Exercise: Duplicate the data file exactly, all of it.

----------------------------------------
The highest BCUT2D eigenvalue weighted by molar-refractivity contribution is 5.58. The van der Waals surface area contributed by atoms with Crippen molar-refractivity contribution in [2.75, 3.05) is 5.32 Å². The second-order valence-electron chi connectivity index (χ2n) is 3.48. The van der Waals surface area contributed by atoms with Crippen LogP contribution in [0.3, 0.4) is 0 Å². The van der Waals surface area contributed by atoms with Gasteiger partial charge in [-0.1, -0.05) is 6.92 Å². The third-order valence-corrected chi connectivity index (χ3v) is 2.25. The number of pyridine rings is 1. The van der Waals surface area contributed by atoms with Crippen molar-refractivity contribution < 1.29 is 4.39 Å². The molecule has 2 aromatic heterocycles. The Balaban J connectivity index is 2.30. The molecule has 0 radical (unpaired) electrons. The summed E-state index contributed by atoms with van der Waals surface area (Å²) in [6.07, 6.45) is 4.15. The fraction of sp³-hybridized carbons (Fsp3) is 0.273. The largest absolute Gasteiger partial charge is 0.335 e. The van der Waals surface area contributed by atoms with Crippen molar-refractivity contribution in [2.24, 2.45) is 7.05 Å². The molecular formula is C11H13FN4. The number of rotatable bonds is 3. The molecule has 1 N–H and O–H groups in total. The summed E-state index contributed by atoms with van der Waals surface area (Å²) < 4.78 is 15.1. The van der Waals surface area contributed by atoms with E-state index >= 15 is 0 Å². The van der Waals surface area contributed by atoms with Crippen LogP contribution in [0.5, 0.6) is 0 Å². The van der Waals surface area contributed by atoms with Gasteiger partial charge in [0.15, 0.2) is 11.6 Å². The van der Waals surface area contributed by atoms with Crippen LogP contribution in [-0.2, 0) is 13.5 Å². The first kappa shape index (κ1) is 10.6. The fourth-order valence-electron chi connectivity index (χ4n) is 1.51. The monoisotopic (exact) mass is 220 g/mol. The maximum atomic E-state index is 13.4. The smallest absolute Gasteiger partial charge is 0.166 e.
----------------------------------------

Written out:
The highest BCUT2D eigenvalue weighted by molar-refractivity contribution is 5.58. The van der Waals surface area contributed by atoms with Crippen molar-refractivity contribution in [2.75, 3.05) is 5.32 Å². The second-order valence-electron chi connectivity index (χ2n) is 3.48. The van der Waals surface area contributed by atoms with Crippen LogP contribution in [0.3, 0.4) is 0 Å². The van der Waals surface area contributed by atoms with Gasteiger partial charge in [-0.1, -0.05) is 6.92 Å². The third-order valence-corrected chi connectivity index (χ3v) is 2.25. The number of pyridine rings is 1. The van der Waals surface area contributed by atoms with Crippen molar-refractivity contribution < 1.29 is 4.39 Å². The molecule has 2 aromatic heterocycles. The Balaban J connectivity index is 2.30. The molecule has 0 radical (unpaired) electrons. The summed E-state index contributed by atoms with van der Waals surface area (Å²) in [6.07, 6.45) is 4.15. The fraction of sp³-hybridized carbons (Fsp3) is 0.273. The largest absolute Gasteiger partial charge is 0.335 e. The van der Waals surface area contributed by atoms with Crippen molar-refractivity contribution in [2.24, 2.45) is 7.05 Å². The molecular formula is C11H13FN4. The number of rotatable bonds is 3. The molecule has 1 N–H and O–H groups in total. The summed E-state index contributed by atoms with van der Waals surface area (Å²) < 4.78 is 15.1. The van der Waals surface area contributed by atoms with E-state index >= 15 is 0 Å². The van der Waals surface area contributed by atoms with Crippen LogP contribution in [0.5, 0.6) is 0 Å². The van der Waals surface area contributed by atoms with Gasteiger partial charge in [0.15, 0.2) is 11.6 Å². The van der Waals surface area contributed by atoms with Crippen LogP contribution in [-0.2, 0) is 13.5 Å². The first kappa shape index (κ1) is 10.6. The fourth-order valence-electron chi connectivity index (χ4n) is 1.51. The monoisotopic (exact) mass is 220 g/mol. The maximum atomic E-state index is 13.4. The smallest absolute Gasteiger partial charge is 0.166 e.